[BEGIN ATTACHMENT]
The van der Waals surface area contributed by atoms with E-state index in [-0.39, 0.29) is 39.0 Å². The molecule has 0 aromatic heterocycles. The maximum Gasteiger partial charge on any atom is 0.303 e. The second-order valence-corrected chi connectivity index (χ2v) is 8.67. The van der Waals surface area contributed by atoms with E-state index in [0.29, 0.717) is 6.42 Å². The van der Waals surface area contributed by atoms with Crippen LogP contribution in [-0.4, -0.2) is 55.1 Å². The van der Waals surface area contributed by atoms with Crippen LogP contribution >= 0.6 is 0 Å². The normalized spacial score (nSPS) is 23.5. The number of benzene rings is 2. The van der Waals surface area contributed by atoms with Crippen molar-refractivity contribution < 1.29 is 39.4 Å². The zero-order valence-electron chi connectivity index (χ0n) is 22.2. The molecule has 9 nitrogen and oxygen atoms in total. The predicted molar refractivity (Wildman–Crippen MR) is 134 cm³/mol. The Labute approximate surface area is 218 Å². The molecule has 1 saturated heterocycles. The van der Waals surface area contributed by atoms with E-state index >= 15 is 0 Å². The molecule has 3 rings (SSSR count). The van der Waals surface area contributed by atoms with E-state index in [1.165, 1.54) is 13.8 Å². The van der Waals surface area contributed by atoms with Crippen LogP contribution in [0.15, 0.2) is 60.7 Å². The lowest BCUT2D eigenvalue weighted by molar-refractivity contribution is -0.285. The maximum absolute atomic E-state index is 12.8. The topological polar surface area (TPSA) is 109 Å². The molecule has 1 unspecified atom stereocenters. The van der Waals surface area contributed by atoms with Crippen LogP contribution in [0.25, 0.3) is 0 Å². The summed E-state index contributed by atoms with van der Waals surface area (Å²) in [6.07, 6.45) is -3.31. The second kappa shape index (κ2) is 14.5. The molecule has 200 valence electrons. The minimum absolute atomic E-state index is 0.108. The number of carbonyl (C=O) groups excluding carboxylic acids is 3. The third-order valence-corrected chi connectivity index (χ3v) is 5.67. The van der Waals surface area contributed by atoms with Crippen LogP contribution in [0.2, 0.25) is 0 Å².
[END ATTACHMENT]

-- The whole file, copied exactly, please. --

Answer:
The van der Waals surface area contributed by atoms with E-state index in [-0.39, 0.29) is 39.0 Å². The molecule has 0 aromatic heterocycles. The maximum Gasteiger partial charge on any atom is 0.303 e. The second-order valence-corrected chi connectivity index (χ2v) is 8.67. The van der Waals surface area contributed by atoms with E-state index in [0.29, 0.717) is 6.42 Å². The van der Waals surface area contributed by atoms with Crippen LogP contribution in [-0.4, -0.2) is 55.1 Å². The van der Waals surface area contributed by atoms with Crippen LogP contribution >= 0.6 is 0 Å². The normalized spacial score (nSPS) is 23.5. The number of benzene rings is 2. The van der Waals surface area contributed by atoms with Crippen molar-refractivity contribution < 1.29 is 39.4 Å². The zero-order valence-electron chi connectivity index (χ0n) is 22.2. The molecule has 9 nitrogen and oxygen atoms in total. The predicted molar refractivity (Wildman–Crippen MR) is 134 cm³/mol. The Labute approximate surface area is 218 Å². The molecule has 1 saturated heterocycles. The van der Waals surface area contributed by atoms with E-state index >= 15 is 0 Å². The molecule has 3 rings (SSSR count). The van der Waals surface area contributed by atoms with E-state index in [1.165, 1.54) is 13.8 Å². The van der Waals surface area contributed by atoms with Crippen LogP contribution in [0.15, 0.2) is 60.7 Å². The lowest BCUT2D eigenvalue weighted by molar-refractivity contribution is -0.285. The maximum absolute atomic E-state index is 12.8. The topological polar surface area (TPSA) is 109 Å². The molecule has 1 unspecified atom stereocenters. The van der Waals surface area contributed by atoms with Crippen LogP contribution in [0.25, 0.3) is 0 Å². The summed E-state index contributed by atoms with van der Waals surface area (Å²) in [6.07, 6.45) is -3.31. The second kappa shape index (κ2) is 14.5. The molecule has 200 valence electrons. The minimum absolute atomic E-state index is 0.108. The number of carbonyl (C=O) groups excluding carboxylic acids is 3. The third-order valence-corrected chi connectivity index (χ3v) is 5.67. The van der Waals surface area contributed by atoms with Crippen LogP contribution in [0.2, 0.25) is 0 Å².